Monday, August 12, 2013
Something tells me that velvet-covered furniture is an acquired taste. Or, put another way, you either love it or hate it. Personally, I think that velvet upholstered tables and bookcases can be quite sumptuous, but I will admit that velvet furniture can go from tasteful to trashy in the blink of an eye.
First, the velvet that is used can't look too shiny or, even worse, too crushed. Also, its color needs to be sophisticated rather than garish, so certain shades of red, green, and blue seem to work best. And finally, embellishment, if used, should be kept to a minimum. I'm not crazy about most velvet covered tables from the late 19th century because they were usually finished in fringe. (I included an example below just for comparison's sake.)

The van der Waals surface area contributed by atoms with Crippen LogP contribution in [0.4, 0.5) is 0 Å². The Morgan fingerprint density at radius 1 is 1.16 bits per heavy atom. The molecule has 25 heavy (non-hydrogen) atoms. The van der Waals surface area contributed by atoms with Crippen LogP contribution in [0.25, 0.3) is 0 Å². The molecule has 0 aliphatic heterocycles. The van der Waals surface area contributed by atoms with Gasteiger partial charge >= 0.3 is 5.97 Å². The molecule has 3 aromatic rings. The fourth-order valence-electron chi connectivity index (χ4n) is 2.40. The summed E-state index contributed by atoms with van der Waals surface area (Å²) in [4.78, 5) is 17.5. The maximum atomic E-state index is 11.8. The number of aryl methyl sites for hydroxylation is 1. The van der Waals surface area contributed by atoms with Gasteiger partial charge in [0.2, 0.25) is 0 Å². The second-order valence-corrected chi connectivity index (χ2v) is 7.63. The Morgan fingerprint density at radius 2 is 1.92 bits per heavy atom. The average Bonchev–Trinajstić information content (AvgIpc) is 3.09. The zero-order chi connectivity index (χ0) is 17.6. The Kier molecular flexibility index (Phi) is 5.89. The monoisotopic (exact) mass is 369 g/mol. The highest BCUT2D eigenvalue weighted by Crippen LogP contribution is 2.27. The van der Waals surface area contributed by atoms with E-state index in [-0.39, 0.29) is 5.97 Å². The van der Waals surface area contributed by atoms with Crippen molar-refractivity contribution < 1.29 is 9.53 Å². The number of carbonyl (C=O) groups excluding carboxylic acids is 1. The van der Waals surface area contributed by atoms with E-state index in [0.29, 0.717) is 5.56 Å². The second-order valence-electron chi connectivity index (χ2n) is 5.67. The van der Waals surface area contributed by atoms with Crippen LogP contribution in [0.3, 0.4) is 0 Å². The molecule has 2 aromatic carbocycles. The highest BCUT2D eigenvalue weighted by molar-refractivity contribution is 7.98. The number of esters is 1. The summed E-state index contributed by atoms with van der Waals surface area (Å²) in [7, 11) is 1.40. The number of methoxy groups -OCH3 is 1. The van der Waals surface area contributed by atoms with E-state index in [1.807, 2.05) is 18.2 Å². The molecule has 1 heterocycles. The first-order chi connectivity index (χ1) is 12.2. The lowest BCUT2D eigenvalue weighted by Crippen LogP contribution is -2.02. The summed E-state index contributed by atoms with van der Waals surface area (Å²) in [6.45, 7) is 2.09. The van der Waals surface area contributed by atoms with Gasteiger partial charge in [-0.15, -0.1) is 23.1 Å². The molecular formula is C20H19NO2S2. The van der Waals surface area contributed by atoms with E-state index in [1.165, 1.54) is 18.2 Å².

Of course, the current king of velvet furniture is British designer Alidad, whose signature velvet console table, above, was a hit about six or seven years ago. Alidad has branched out into velvet enrobed bookcases and occasional tables, too. But the piece that got this whole blog post rolling is the green velvet bookcase below, which was designed by the great French decorator, Henri Samuel. Is that a masterpiece or what?!
Green silk velvet covered bookcase, designed by Henri Samuel and sold at Christie's New York, 2001.
A pair of velvet occasional tables, 20th century, sold at Christie's Amsterdam, 2011.
A pair of crimson silk-velvet end tables, sold at Christie's London, 2008.
Gaius bookcase by Alidad
A Napoleon III table, 19th century, part of the Yves Saint Laurent- Pierre Berge collection, sold at Christie's Paris, 2009